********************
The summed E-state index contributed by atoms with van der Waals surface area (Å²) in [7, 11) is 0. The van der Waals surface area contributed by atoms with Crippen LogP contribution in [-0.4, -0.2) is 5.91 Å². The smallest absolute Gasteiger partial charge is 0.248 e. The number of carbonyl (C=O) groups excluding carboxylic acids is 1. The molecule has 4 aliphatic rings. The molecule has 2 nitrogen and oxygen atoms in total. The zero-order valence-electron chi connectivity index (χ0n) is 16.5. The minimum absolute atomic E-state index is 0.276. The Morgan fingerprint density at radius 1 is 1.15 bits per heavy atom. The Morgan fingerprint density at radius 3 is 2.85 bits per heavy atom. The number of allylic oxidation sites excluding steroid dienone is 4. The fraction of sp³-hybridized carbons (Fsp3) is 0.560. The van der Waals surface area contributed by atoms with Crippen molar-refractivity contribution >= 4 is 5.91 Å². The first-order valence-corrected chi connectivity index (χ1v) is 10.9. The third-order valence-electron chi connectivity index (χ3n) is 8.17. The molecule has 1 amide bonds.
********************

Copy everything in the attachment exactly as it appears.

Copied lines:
The summed E-state index contributed by atoms with van der Waals surface area (Å²) in [7, 11) is 0. The van der Waals surface area contributed by atoms with Crippen LogP contribution in [-0.4, -0.2) is 5.91 Å². The smallest absolute Gasteiger partial charge is 0.248 e. The number of carbonyl (C=O) groups excluding carboxylic acids is 1. The molecule has 4 aliphatic rings. The molecule has 2 nitrogen and oxygen atoms in total. The zero-order valence-electron chi connectivity index (χ0n) is 16.5. The minimum absolute atomic E-state index is 0.276. The Morgan fingerprint density at radius 1 is 1.15 bits per heavy atom. The Morgan fingerprint density at radius 3 is 2.85 bits per heavy atom. The number of allylic oxidation sites excluding steroid dienone is 4. The fraction of sp³-hybridized carbons (Fsp3) is 0.560. The van der Waals surface area contributed by atoms with Crippen molar-refractivity contribution >= 4 is 5.91 Å². The first-order valence-corrected chi connectivity index (χ1v) is 10.9. The third-order valence-electron chi connectivity index (χ3n) is 8.17. The molecule has 1 amide bonds.